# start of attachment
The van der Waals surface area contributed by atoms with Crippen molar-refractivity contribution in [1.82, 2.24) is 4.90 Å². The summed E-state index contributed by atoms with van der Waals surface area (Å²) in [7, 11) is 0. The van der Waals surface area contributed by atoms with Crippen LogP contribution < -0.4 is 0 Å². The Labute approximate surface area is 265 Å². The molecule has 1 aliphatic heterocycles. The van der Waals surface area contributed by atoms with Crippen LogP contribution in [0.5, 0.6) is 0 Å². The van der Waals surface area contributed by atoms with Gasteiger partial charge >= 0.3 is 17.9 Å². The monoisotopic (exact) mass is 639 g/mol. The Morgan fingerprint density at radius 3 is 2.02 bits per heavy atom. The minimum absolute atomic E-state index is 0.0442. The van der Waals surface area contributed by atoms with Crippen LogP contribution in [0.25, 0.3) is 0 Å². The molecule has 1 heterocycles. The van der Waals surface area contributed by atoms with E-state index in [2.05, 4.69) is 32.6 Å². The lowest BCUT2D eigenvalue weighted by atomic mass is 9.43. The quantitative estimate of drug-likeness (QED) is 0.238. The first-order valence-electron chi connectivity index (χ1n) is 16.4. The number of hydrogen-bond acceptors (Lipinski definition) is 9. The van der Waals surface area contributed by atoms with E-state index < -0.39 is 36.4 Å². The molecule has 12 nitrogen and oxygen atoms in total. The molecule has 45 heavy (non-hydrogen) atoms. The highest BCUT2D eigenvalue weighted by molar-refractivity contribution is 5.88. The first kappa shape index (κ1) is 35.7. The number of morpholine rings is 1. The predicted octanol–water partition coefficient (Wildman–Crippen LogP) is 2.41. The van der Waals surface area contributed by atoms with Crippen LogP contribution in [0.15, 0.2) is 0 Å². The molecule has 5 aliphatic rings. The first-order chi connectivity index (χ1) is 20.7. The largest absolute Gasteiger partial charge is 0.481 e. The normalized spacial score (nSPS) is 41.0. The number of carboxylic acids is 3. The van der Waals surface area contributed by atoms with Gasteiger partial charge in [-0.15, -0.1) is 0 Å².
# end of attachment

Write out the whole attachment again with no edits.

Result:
The van der Waals surface area contributed by atoms with Crippen molar-refractivity contribution in [1.82, 2.24) is 4.90 Å². The summed E-state index contributed by atoms with van der Waals surface area (Å²) in [7, 11) is 0. The van der Waals surface area contributed by atoms with Crippen LogP contribution < -0.4 is 0 Å². The Labute approximate surface area is 265 Å². The molecule has 1 aliphatic heterocycles. The van der Waals surface area contributed by atoms with Crippen LogP contribution in [0.5, 0.6) is 0 Å². The van der Waals surface area contributed by atoms with Gasteiger partial charge >= 0.3 is 17.9 Å². The monoisotopic (exact) mass is 639 g/mol. The Morgan fingerprint density at radius 3 is 2.02 bits per heavy atom. The minimum absolute atomic E-state index is 0.0442. The van der Waals surface area contributed by atoms with Crippen LogP contribution in [0.25, 0.3) is 0 Å². The molecule has 1 heterocycles. The van der Waals surface area contributed by atoms with E-state index in [2.05, 4.69) is 32.6 Å². The lowest BCUT2D eigenvalue weighted by atomic mass is 9.43. The quantitative estimate of drug-likeness (QED) is 0.238. The first-order valence-electron chi connectivity index (χ1n) is 16.4. The number of hydrogen-bond acceptors (Lipinski definition) is 9. The van der Waals surface area contributed by atoms with E-state index < -0.39 is 36.4 Å². The molecule has 12 nitrogen and oxygen atoms in total. The molecule has 45 heavy (non-hydrogen) atoms. The highest BCUT2D eigenvalue weighted by molar-refractivity contribution is 5.88. The first kappa shape index (κ1) is 35.7. The number of morpholine rings is 1. The predicted octanol–water partition coefficient (Wildman–Crippen LogP) is 2.41. The van der Waals surface area contributed by atoms with Crippen LogP contribution in [0.15, 0.2) is 0 Å². The molecule has 5 aliphatic rings. The first-order chi connectivity index (χ1) is 20.7. The largest absolute Gasteiger partial charge is 0.481 e. The normalized spacial score (nSPS) is 41.0. The number of carboxylic acids is 3. The van der Waals surface area contributed by atoms with Gasteiger partial charge in [-0.15, -0.1) is 0 Å².